Original Research

The illusion of ethics for good local governance in South Africa

Ernest Ababio, Shikha Vyas-Doorgapersad
The Journal for Transdisciplinary Research in Southern Africa | Vol 6, No 2 | a273 | DOI: https://doi.org/10.4102/td.v6i2.273 | © 2010 Ernest Ababio, Shikha Vyas-Doorgapersad | This work is licensed under CC Attribution 4.0
Submitted: 10 March 2016 | Published: 30 March 2010

About the author(s)

Ernest Ababio, North-West University, Vaal Triangle Campus in Vanderbijlpark., South Africa
Shikha Vyas-Doorgapersad, North-West University, Vaal Triangle Campus in Vanderbijlpark.

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Ethics, the legislation and upholding of good conduct by public officials is a sine qua non for sustenance of good governance and service delivery. The White Paper on the Transformation of the Public Service 1994 identified the need for a code of conduct in South Africa as an essential element to enhance high standards of ethics and professionalism. In 1996, the Constitution of the Republic of South Africa prescribed the values and principles of Public Administration. Subsequently, the Public Service Commission developed a Code of Conduct in 1997. The legitimacy of local government is based on the same principles of ethics and professionalism as that of the national government. It is imperative to implement an ethical framework for social and economic development at the grass-root level. This article examines the theoretical terrain of ethics in public management and posits that, whereas there exist some state-of-the-art legis lation that regulate the conduct of public functionaries at the local government sphere, outcomes of ethics in practice are rather unethical and illusive. There is therefore an advocacy for the need to intensify implementation of ethical guidelines for councillors and municipal employees. The fiduciary, management, operational and accountabil ity framework is further upheld through the implementation of a code of conduct for local officials. Theoretically, the framework should be scientifically accountable and practically feasible in implementation.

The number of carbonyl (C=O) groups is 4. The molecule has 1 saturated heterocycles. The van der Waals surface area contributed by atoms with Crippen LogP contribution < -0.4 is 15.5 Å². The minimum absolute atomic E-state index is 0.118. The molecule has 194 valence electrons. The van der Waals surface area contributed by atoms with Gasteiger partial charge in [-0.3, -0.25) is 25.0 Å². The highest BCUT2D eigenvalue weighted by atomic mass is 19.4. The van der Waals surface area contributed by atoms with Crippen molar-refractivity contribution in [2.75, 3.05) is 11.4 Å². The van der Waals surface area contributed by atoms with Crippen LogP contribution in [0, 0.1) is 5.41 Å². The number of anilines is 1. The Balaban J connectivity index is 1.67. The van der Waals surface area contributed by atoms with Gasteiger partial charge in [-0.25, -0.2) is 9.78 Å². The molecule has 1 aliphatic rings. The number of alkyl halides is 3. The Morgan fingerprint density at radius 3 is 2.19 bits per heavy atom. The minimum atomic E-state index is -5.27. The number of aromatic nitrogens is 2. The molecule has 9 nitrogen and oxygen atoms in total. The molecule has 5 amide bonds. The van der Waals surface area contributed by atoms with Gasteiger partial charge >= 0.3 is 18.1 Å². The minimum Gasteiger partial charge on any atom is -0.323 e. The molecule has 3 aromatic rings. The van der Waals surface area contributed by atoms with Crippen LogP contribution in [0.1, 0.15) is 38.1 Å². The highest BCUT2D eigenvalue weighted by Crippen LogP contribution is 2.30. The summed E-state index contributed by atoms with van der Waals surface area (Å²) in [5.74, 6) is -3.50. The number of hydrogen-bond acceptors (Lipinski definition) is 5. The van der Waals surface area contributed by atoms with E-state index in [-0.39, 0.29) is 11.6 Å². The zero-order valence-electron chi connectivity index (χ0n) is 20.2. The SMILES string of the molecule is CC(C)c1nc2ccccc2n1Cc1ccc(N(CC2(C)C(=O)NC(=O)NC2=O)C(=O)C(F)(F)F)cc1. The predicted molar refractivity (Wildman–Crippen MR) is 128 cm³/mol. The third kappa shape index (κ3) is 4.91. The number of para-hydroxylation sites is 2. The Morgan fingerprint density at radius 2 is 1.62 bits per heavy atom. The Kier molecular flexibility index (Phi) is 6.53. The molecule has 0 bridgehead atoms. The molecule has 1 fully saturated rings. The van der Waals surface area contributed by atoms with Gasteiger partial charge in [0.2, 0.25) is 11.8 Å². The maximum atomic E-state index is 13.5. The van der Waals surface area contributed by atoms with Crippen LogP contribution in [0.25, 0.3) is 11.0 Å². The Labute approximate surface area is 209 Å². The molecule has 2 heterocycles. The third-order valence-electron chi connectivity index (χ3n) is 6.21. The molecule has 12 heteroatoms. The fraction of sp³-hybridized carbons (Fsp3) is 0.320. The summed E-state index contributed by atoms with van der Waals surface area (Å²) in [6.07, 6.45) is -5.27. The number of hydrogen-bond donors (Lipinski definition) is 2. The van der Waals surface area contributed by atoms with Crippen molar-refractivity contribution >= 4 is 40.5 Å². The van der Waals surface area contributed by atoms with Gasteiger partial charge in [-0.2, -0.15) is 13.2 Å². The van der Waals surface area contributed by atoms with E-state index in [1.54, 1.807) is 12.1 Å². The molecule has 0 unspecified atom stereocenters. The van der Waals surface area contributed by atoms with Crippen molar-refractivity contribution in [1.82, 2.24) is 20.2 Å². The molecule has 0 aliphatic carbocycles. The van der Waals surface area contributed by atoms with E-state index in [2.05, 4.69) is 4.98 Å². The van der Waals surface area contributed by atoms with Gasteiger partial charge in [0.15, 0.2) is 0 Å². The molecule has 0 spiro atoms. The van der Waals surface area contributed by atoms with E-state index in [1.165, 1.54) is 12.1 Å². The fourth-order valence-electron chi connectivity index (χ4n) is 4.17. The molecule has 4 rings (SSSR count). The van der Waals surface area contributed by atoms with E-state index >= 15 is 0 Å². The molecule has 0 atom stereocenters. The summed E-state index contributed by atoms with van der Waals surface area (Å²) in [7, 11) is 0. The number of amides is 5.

The article recommends the need to strategise measurable implementation plans, conduct the on-going fraud risk assessments and sensitise the community through education and training regarding good governance and the code of ethics. The approach used is descriptive, though analytical.


ethics; corruption; good local governance; code of conduct


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